Putting The Needs Of Your Child As The Top Priority
It is in your best interest to work with your spouse to create a parenting plan. This way you are both able to discuss how best to meet the needs of your child. At Law Office of Diane St. Yves, PLLC, in Houston, we recognize that in most cases negotiation is what works best. However, after decades of Texas family law experience, our board-certified firm founder, Diane St. Yves, along with attorney Ashley Coleman and the rest of our firm staff, understands that in some instances, going to court is necessary.
Things That Can Affect Texas Child Custody
Every parent and every child have schedules that are unique. Some of the things on that schedule are negotiable, such as social engagements, and some are not, such as work and school. We work with you to determine how best to create a plan that sticks with the nonnegotiable timelines and also accommodates those things in life that improve our well-being. When it comes to Texas child custody, several variables are taken into consideration, including your child’s:
- Needs and home environment
- History with each parent, with incidents of abuse or neglect precluding some arrangements
- Preferences for children over 12, who may have a desire to spend more time with one parent
- Relationship with each parent
Each parent’s ability to provide for the needs of the child is another relevant factor to consider. A documented history of domestic violence will affect a parenting plan. In the overwhelming majority of divorce cases, it is viewed as being to the child’s advantage to have both parents involved in the child’s life. This does not necessarily mean that child custody will be split 50-50. Instead it means that an arrangement where both parents spend at least 30% of the time with the child is the goal.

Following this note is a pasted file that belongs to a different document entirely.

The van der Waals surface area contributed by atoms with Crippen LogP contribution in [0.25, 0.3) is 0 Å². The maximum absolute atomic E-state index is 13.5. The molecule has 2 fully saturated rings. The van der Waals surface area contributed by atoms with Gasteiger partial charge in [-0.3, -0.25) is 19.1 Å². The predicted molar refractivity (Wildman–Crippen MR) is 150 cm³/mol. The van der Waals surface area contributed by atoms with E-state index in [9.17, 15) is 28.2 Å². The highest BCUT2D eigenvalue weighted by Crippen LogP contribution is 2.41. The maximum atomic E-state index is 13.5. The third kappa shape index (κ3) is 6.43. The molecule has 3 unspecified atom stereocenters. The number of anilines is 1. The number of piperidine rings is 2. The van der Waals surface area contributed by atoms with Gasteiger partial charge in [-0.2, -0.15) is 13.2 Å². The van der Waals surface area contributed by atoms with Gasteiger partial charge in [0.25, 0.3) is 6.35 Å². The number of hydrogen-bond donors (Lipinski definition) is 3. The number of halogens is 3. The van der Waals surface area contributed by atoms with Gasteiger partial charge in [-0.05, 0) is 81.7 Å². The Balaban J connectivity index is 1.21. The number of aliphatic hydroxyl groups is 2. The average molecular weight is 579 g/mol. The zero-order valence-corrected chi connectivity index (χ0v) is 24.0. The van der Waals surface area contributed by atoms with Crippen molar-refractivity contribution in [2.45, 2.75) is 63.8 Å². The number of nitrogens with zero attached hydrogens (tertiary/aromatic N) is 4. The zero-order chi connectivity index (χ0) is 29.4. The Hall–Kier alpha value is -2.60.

While both parents may not spend exactly half of the time with the child, it is expected that both parents will have an equal say on major decisions regarding the children’s welfare. In somewhat rare cases, one parent is granted sole custody (also called sole conservatorship). This typically occurs when a parent has committed family violence; there are addiction, mental health or incarceration issues; or when one parent is otherwise unable to provide for the child in this capacity. The amount of time each parent spends with the child will affect child support payments.
Getting The Schedule That Works
When possible, both parents should try to establish a visitation schedule that fits their individual needs and, more importantly, meets the true needs of the children. If the parents cannot agree on a schedule, the Texas Family Code defaults to a “Standard Possession Schedule.” This setup allows for regular weekend visitation and a couple of hours on one weeknight. The plan includes parenting time on alternating holidays and summer visitation.
We are adept at creating a schedule that meets the needs of the child and accommodates unusual work schedules.
Speak With Us Today About Creating A Parenting Plan
We understand that your family has unique needs. Different careers can demand unusual work hours or travel. Additionally, children may have schedules that need creative planning. We can help. Call and speak with our team: 281-816-4258. You can also reach us via our online contact form. We serve clients in the Greater Houston and surrounding areas along with South Texas and the Rio Grande Valley.